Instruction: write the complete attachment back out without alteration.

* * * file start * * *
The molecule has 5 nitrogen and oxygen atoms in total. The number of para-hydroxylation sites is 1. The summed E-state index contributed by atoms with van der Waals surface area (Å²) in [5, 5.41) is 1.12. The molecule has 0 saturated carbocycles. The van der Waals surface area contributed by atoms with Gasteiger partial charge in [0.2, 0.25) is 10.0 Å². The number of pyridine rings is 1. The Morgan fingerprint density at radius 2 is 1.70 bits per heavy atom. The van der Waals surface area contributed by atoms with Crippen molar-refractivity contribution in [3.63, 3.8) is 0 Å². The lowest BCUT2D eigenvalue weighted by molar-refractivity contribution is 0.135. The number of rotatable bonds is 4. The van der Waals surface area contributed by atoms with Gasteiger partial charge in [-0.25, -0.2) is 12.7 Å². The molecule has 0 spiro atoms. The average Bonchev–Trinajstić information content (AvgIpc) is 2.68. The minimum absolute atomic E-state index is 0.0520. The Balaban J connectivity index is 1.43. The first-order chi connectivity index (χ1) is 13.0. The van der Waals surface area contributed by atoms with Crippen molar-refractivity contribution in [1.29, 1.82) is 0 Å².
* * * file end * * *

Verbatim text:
The molecule has 5 nitrogen and oxygen atoms in total. The number of para-hydroxylation sites is 1. The summed E-state index contributed by atoms with van der Waals surface area (Å²) in [5, 5.41) is 1.12. The molecule has 0 saturated carbocycles. The van der Waals surface area contributed by atoms with Gasteiger partial charge in [0.2, 0.25) is 10.0 Å². The number of pyridine rings is 1. The Morgan fingerprint density at radius 2 is 1.70 bits per heavy atom. The van der Waals surface area contributed by atoms with Crippen molar-refractivity contribution in [3.63, 3.8) is 0 Å². The lowest BCUT2D eigenvalue weighted by molar-refractivity contribution is 0.135. The number of rotatable bonds is 4. The van der Waals surface area contributed by atoms with Gasteiger partial charge in [-0.25, -0.2) is 12.7 Å². The molecule has 0 spiro atoms. The average Bonchev–Trinajstić information content (AvgIpc) is 2.68. The minimum absolute atomic E-state index is 0.0520. The Balaban J connectivity index is 1.43. The first-order chi connectivity index (χ1) is 13.0. The van der Waals surface area contributed by atoms with Crippen molar-refractivity contribution in [1.29, 1.82) is 0 Å².